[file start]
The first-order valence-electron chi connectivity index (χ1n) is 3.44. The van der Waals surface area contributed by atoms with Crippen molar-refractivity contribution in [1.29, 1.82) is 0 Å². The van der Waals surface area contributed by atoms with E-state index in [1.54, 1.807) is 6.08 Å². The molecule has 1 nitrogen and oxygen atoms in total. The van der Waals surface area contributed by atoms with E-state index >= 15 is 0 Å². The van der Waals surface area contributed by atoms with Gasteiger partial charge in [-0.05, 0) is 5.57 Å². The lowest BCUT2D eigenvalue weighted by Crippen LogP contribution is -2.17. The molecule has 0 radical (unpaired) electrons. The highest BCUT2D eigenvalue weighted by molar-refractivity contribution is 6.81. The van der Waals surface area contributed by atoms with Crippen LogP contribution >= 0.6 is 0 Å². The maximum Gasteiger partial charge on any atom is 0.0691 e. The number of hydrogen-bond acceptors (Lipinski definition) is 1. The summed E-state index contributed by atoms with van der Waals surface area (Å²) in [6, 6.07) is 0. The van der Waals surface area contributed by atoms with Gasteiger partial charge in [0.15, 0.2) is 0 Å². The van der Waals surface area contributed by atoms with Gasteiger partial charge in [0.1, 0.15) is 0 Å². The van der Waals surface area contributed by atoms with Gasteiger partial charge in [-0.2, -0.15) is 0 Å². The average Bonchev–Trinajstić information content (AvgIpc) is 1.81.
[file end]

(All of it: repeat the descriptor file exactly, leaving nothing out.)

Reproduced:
The first-order valence-electron chi connectivity index (χ1n) is 3.44. The van der Waals surface area contributed by atoms with Crippen molar-refractivity contribution in [1.29, 1.82) is 0 Å². The van der Waals surface area contributed by atoms with E-state index in [1.54, 1.807) is 6.08 Å². The molecule has 1 nitrogen and oxygen atoms in total. The van der Waals surface area contributed by atoms with E-state index >= 15 is 0 Å². The van der Waals surface area contributed by atoms with Gasteiger partial charge in [-0.05, 0) is 5.57 Å². The lowest BCUT2D eigenvalue weighted by Crippen LogP contribution is -2.17. The molecule has 0 radical (unpaired) electrons. The highest BCUT2D eigenvalue weighted by molar-refractivity contribution is 6.81. The van der Waals surface area contributed by atoms with Crippen LogP contribution >= 0.6 is 0 Å². The maximum Gasteiger partial charge on any atom is 0.0691 e. The number of hydrogen-bond acceptors (Lipinski definition) is 1. The summed E-state index contributed by atoms with van der Waals surface area (Å²) in [6, 6.07) is 0. The van der Waals surface area contributed by atoms with Gasteiger partial charge in [0.15, 0.2) is 0 Å². The van der Waals surface area contributed by atoms with Gasteiger partial charge in [0.1, 0.15) is 0 Å². The van der Waals surface area contributed by atoms with Gasteiger partial charge in [-0.2, -0.15) is 0 Å². The average Bonchev–Trinajstić information content (AvgIpc) is 1.81.